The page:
Which method do you think is better as far as adhesion and how long it will last?
My next door neighbor agreed to paint my house earlier this year and suggested brush painting it. Now she has all the priming done and she did that with a brush, but she called me this morning and wants to do the color by spray as time is growing short (she works at the school and they start on August 22). I think brushing would be better, but there is a house down the block that was sprayed that doesn’t look too bad, but it was only done a couple of years ago or so.
Spray. With a really, really good paint, like Behr 35-year exterior. Use a commercial sprayer that dips directly into a 5-gallon bucket.
My father and I painted his entire 1800-s.f. house in a 3-day weekend, with two coats (and primer, too, so 3 coats), including a second color for the trim. 7 years ago we did this, and the paint is still going strong.
(It really is the quality of the primer and paint that makes the difference, IMO, rather than the means of application.)
People who I trust on this topic say that house paint applied with brush and/or roller lasts longer than sprayed. Spray requires much more prep work – taping and masking any areas which will not be painted. The extra prep work makes spraying only slightly faster.
I’d be willing to concede that rolling, which would require less masking, should be at least as fast as spraying. Not sure about brushing, but I hate brushing and don’t mind rolling, so that’s certainly my own mileage.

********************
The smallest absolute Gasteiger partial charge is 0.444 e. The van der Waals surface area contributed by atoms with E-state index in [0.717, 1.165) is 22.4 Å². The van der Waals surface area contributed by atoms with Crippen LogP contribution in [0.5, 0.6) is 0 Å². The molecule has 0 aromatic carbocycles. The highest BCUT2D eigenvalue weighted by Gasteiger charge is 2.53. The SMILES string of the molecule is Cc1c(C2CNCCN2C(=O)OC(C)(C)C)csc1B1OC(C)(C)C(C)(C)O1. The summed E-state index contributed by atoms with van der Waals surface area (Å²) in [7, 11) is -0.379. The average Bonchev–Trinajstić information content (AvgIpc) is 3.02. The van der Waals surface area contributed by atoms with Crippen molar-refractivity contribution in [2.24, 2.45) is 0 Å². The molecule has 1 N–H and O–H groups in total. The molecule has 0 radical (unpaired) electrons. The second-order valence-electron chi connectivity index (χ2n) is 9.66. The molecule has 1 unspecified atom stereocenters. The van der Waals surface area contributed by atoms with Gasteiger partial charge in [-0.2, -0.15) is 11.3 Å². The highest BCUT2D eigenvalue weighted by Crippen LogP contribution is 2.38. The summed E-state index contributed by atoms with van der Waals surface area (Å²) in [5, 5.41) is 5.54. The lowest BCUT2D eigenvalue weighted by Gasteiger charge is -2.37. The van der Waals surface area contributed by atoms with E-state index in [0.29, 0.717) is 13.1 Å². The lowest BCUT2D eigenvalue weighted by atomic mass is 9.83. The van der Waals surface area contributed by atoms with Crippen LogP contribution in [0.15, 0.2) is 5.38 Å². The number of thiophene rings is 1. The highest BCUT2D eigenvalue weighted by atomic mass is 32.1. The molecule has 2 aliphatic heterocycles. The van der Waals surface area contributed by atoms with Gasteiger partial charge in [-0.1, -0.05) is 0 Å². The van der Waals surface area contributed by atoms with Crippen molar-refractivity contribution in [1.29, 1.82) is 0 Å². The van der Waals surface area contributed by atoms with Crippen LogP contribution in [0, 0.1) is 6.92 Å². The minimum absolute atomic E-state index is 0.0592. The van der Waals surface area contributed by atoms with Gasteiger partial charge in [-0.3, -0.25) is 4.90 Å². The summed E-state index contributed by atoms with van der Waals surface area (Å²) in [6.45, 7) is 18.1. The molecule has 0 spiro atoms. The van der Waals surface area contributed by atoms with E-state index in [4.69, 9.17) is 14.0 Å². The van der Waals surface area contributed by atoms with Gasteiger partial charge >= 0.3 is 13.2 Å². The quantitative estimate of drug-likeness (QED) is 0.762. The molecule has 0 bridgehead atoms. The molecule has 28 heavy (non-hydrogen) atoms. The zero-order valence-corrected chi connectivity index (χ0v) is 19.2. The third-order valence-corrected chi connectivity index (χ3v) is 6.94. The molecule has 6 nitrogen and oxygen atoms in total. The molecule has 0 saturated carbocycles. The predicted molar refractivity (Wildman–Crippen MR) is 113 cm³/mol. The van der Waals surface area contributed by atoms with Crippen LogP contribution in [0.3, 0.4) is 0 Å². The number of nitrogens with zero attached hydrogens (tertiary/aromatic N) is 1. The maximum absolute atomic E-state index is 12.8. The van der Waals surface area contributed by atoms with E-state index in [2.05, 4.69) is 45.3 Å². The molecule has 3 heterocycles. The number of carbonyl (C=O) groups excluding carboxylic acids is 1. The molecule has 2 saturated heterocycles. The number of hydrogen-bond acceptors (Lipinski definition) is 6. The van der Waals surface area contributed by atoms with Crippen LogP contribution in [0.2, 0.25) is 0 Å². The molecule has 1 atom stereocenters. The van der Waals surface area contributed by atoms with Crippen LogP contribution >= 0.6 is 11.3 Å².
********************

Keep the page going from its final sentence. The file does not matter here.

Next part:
It’s cedar siding from the '50’s that badly needs to be replaced, but I don’t have the money. I’m hoping painting will buy me some time.
I’m not doing it, I hired my neighbor to do it as I’m not home enough to have the time and I’m afraid of heights so I’m kind of at the mercy of whichever way she chooses to do it. I think she is planning on spraying the first coat and brushing the second as she only wants to rent the sprayer for two days (at $65/day I don’t blame her).
BTW: Thanks, jasg, that’s what I kind of suspected. Also, thanks everyone for the replies.
Sorry, had to answer a phone call. Old cedar siding tends to be kind of rough, so it’s going to be hard to get into every crack, seam, and knothole with a brush. Spraying followed by brushing is a good idea. Since it’s been primed, the paint should adhere well, so the big advantage to spraying would be that it saves paint and takes less time.
I had my house painted about 13 years ago. The painter gave me a break on the price if he could spray it instead of brushing it. Being in a hurry to get it painted and protected against the weather, I agreed, plus I saved a few coins in the process. I also have a shed that I brush painted myself after the house was finished. Both the shed and the back side of the house are in direct sunlight in the afternoon.
Now, 13 years later, the back side of the house which was sprayed has faded but the shed still shows its original color. The painter had to dilute the Latex paint with a Latex thinner in order to get the paint to go through his sprayer. I believe it was the latex thinning agent that caused the paint to fade over time.
I requested some estimates last week to have my entire house “Brush” painted, the best bid was around $4K. Being an avid DIYer, I decided to “Brush” paint my entire house by myself. Painting a house is one of those projects that can be divided into several smaller jobs and there is no time constraint. The only barrier is the weather.
So far I have $350 invested; brushes, drop cloths, primer, etc. I estimated about $350 for paint which is a high estimate. So, barring any catstrophe like dropping a full can of paint on wife’s brand new Lincoln Navigator, I should have a nicely painted house, that will not fade, for $700. Wish me luck!!